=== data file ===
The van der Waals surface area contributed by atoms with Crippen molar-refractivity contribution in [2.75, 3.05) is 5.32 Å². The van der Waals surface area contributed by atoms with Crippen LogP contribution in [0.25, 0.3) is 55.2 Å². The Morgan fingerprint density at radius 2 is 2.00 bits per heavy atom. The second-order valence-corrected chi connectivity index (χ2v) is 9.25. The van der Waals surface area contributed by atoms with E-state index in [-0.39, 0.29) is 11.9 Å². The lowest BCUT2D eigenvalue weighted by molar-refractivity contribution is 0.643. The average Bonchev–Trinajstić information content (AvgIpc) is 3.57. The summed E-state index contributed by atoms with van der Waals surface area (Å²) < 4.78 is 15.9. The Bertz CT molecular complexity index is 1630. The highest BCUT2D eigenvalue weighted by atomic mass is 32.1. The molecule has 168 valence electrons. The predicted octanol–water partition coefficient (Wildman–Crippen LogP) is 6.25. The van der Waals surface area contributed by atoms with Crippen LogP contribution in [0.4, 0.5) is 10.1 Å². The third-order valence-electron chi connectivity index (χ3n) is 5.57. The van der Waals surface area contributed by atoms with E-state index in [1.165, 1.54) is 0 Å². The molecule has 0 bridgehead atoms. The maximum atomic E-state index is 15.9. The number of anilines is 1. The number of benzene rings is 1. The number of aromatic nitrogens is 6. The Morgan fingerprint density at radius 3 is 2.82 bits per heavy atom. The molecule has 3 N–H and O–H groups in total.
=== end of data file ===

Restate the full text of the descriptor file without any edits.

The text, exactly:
The van der Waals surface area contributed by atoms with Crippen molar-refractivity contribution in [2.75, 3.05) is 5.32 Å². The van der Waals surface area contributed by atoms with Crippen LogP contribution in [0.25, 0.3) is 55.2 Å². The Morgan fingerprint density at radius 2 is 2.00 bits per heavy atom. The second-order valence-corrected chi connectivity index (χ2v) is 9.25. The van der Waals surface area contributed by atoms with E-state index in [-0.39, 0.29) is 11.9 Å². The lowest BCUT2D eigenvalue weighted by molar-refractivity contribution is 0.643. The average Bonchev–Trinajstić information content (AvgIpc) is 3.57. The summed E-state index contributed by atoms with van der Waals surface area (Å²) < 4.78 is 15.9. The Bertz CT molecular complexity index is 1630. The highest BCUT2D eigenvalue weighted by atomic mass is 32.1. The molecule has 168 valence electrons. The predicted octanol–water partition coefficient (Wildman–Crippen LogP) is 6.25. The van der Waals surface area contributed by atoms with Crippen LogP contribution in [0.4, 0.5) is 10.1 Å². The third-order valence-electron chi connectivity index (χ3n) is 5.57. The van der Waals surface area contributed by atoms with E-state index in [1.165, 1.54) is 0 Å². The molecule has 0 bridgehead atoms. The maximum atomic E-state index is 15.9. The number of anilines is 1. The number of benzene rings is 1. The number of aromatic nitrogens is 6. The Morgan fingerprint density at radius 3 is 2.82 bits per heavy atom. The molecule has 3 N–H and O–H groups in total.